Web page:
Sector confronts prospect of more formal kinship care

There are an estimated 200,000-300,000 UK children in kinship care and yet many in the sector feel it is unrepresented, undervalued and under-used.

There are an estimated 200,000-300,000 UK children in kinship care and yet many in the sector feel it is unrepresented, undervalued and under-used.

One of the fundamental differences between kinship carers and foster carers is that family members do not automatically receive training. This fact is often used by local authorities to justify their lower or lack of payment, yet often these carers are dealing with children as traumatised as those who go into foster care.

According to research by the Who Cares? Trust, 24% will have lived with abuse, neglect and violence, and 23% will have been deserted by parents, often as a result of drug or alcohol abuse. Sixteen per cent go into kinship care after a family breakdown, 10% after a parent’s illness, often mental illness, and 10% after a parent’s death.

Their status was recently highlighted by a High Court victory of a grandmother in Kent. She won the right to the same pay as a foster parent for looking after her granddaughter. That status means Kent Council must pay the grandmother £146 a week, the same payment that would go to a foster parent in the area, instead of the £64 in benefit support that she is currently receiving.

Assessed needs

The council now plans to appeal. But many say the ruling confirms what should have been the case for a long time.

“It’s high time kinship carers had their needs properly assessed and fully met,” says Jeffrey Coleman, southern England director of the British Association for Adoption and Fostering. “We know from research that family and friend placements are very positive, but they’re not as resource-rich in terms of opportunities for maximising children’s development and life choices.”

Although many predict that the Kent ruling will become a precedent that could sway local authorities away from using kinships carers – the lack of carer payment an enticing incentive – the truth is that few social workers currently consider this kind of care to its full extent.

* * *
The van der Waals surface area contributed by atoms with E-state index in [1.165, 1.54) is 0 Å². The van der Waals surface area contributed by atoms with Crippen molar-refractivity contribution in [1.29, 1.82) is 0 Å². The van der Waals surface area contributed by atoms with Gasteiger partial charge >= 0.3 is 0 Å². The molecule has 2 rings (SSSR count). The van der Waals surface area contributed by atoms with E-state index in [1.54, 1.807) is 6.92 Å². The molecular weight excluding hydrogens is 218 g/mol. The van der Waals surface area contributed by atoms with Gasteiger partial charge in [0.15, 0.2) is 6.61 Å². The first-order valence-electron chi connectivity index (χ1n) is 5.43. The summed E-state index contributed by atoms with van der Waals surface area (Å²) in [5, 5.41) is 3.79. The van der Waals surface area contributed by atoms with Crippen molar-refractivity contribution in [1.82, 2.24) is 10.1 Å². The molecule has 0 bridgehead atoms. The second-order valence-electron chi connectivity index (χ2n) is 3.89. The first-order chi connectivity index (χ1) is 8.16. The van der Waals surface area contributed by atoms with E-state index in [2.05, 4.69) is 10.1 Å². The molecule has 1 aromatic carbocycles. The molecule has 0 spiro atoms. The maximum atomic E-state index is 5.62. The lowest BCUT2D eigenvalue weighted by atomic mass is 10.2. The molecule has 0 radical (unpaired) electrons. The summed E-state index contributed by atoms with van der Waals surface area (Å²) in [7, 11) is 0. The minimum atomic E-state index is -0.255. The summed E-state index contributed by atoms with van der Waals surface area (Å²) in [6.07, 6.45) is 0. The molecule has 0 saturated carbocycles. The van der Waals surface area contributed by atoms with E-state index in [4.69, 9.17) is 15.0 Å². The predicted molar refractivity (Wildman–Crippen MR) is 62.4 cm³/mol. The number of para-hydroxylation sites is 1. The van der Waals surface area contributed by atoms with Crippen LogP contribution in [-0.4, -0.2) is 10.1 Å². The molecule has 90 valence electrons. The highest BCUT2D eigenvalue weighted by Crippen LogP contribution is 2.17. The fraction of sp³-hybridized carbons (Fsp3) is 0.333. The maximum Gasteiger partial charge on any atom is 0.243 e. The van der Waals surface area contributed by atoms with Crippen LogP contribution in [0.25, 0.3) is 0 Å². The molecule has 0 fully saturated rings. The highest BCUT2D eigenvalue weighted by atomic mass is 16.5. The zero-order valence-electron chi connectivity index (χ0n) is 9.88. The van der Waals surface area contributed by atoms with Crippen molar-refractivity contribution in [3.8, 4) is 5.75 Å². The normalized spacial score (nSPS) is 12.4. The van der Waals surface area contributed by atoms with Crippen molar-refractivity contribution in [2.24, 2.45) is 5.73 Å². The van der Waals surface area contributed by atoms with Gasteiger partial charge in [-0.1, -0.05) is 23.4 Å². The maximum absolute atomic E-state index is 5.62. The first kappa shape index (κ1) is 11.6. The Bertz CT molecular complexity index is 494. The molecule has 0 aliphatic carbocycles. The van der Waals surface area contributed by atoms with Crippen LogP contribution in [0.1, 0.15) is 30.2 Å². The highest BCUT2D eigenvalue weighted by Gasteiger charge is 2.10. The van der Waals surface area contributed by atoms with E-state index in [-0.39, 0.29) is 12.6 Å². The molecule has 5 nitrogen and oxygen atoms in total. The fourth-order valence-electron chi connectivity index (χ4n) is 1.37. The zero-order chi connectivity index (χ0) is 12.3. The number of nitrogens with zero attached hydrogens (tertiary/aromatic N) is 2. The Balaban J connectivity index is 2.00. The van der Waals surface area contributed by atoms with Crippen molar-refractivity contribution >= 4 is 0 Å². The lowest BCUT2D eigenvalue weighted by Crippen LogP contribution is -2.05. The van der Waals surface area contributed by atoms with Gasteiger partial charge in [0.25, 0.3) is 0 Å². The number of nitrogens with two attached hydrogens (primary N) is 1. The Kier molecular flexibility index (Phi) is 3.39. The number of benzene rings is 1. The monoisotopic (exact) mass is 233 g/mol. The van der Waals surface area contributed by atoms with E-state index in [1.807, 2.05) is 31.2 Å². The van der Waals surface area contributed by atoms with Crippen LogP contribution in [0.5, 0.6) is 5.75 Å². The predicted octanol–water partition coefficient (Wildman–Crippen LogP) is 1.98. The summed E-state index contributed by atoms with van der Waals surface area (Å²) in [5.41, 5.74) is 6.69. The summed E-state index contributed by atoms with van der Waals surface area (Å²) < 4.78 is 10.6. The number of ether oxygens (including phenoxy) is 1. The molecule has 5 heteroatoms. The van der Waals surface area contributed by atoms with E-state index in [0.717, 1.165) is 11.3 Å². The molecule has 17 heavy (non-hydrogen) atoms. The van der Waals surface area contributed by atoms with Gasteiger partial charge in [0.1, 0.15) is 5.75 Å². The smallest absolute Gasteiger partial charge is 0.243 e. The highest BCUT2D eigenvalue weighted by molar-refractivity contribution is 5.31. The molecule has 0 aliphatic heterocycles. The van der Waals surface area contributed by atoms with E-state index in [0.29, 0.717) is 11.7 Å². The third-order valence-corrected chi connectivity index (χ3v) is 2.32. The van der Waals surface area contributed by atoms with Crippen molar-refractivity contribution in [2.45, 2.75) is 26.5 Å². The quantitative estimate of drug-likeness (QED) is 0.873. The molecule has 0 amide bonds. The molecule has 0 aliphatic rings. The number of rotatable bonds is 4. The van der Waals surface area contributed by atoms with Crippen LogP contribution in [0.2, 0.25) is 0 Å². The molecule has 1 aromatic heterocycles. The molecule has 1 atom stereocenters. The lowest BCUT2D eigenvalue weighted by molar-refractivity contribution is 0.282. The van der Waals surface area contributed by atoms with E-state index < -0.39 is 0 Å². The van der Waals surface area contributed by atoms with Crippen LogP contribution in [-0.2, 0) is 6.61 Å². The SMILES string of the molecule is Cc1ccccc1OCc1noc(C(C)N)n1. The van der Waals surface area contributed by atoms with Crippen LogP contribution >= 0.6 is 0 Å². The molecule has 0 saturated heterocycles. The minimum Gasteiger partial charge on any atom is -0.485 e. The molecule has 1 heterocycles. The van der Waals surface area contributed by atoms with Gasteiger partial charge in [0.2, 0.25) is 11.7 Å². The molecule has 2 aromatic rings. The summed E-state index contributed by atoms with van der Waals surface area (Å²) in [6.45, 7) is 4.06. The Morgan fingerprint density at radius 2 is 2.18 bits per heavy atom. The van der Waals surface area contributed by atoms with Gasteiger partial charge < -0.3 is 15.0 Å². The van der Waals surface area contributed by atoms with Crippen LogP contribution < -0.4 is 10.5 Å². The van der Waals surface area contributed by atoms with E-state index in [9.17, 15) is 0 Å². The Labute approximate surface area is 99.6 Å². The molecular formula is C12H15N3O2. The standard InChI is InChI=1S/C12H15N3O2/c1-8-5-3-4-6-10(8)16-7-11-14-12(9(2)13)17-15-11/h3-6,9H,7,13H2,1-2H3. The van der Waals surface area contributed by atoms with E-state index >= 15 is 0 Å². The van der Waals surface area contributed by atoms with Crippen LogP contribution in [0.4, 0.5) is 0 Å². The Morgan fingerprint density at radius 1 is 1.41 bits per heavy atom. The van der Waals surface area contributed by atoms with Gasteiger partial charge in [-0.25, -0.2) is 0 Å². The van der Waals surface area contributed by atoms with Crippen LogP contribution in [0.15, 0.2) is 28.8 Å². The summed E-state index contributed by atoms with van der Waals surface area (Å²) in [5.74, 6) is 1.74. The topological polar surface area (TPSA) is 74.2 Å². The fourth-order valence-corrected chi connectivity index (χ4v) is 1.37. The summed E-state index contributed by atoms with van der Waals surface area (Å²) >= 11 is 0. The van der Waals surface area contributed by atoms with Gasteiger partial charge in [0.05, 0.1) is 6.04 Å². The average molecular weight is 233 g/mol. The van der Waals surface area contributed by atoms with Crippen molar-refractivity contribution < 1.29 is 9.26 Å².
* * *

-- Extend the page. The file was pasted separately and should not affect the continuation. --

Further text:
According to the Children in Care Working Group’s 2008 report Couldn’t Care Less, in more than half of cases where children are placed outside their network of family and friends, there is no evidence of kinship care being considered. This is despite guidance and research saying it should be social workers’ first choice for children entering care.

The Children Act 1989 says social workers should consider the option of kinship care before placing the child in a formal fostering arrangement. The Children’s Plan 2007 backs this up, stating: “We will require that relatives and friends are ­considered as potential carers as part of a child’s care plan.”

The last government’s Green Paper on families promised parity between kinship carers and foster carers. Meanwhile, the Conservatives set out their stall by unsuccessfully attempting to amend the Children and Young Persons Bill so that kinship care became the preferred placement and kinship carers were paid the same rates as foster carers.

But equality may not necessarily be the answer. A publication of care planning guidance is currently being drafted by the Kinship Care Alliance, an informal group of organisations and individuals working to improve support for kinship carers. The guidance is due out in April 2011.

Robert Tapsfield, chief executive of the Fostering Network and chair of the alliance, says the guidance will make clear that if a local authority is key to arranging for a child to live with a relative, that child should almost always be regarded as being in care.

“As a result,” Tapsfield says, “the carer would be classed as a foster carer and should receive the same level of allowances.”

But, he says, there is concern that a transformation of kinship care placements into more formal arrangements would deny the carer a certain level of control over the child’s life – a current complaint of many foster carers.

Tapsfield believes this issue could be avoided by the creation of a completely separate status for kinship carers.

“They should be regarded as a distinct group of families who need a particular kind of support services,” he says.

“Children can live with relatives under a number of orders. What we’re saying is that in terms of the provision of support and financial services, as well as level of control, it would be better if kinship carers were categorised as their own, unique group.”

Related articles:

Kinship care ruling could cost councils dear

New focus on kinship care in families green paper

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